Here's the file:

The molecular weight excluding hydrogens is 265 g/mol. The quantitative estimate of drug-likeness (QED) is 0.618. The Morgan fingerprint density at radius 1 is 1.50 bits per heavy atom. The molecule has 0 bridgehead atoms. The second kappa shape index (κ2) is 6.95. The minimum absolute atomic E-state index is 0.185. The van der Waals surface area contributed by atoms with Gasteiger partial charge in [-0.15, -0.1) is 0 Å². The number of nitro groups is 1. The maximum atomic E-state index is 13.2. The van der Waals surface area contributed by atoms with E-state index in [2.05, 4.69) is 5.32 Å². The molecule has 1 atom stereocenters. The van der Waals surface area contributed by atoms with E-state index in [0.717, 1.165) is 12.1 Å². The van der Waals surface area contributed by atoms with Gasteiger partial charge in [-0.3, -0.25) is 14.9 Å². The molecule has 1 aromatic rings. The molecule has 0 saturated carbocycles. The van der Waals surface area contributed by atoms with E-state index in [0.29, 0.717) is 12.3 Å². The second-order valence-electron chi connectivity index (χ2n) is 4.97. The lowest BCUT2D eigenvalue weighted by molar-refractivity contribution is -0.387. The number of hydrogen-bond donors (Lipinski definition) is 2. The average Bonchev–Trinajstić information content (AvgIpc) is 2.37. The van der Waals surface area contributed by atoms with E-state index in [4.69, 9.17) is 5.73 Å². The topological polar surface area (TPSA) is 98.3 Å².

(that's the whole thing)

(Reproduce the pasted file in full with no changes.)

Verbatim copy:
The molecular weight excluding hydrogens is 265 g/mol. The quantitative estimate of drug-likeness (QED) is 0.618. The Morgan fingerprint density at radius 1 is 1.50 bits per heavy atom. The molecule has 0 bridgehead atoms. The second kappa shape index (κ2) is 6.95. The minimum absolute atomic E-state index is 0.185. The van der Waals surface area contributed by atoms with Gasteiger partial charge in [-0.15, -0.1) is 0 Å². The number of nitro groups is 1. The maximum atomic E-state index is 13.2. The van der Waals surface area contributed by atoms with E-state index in [2.05, 4.69) is 5.32 Å². The molecule has 1 atom stereocenters. The van der Waals surface area contributed by atoms with E-state index in [0.717, 1.165) is 12.1 Å². The van der Waals surface area contributed by atoms with Gasteiger partial charge in [-0.3, -0.25) is 14.9 Å². The molecule has 1 aromatic rings. The molecule has 0 saturated carbocycles. The van der Waals surface area contributed by atoms with E-state index in [0.29, 0.717) is 12.3 Å². The second-order valence-electron chi connectivity index (χ2n) is 4.97. The lowest BCUT2D eigenvalue weighted by molar-refractivity contribution is -0.387. The number of hydrogen-bond donors (Lipinski definition) is 2. The average Bonchev–Trinajstić information content (AvgIpc) is 2.37. The van der Waals surface area contributed by atoms with E-state index in [4.69, 9.17) is 5.73 Å². The topological polar surface area (TPSA) is 98.3 Å².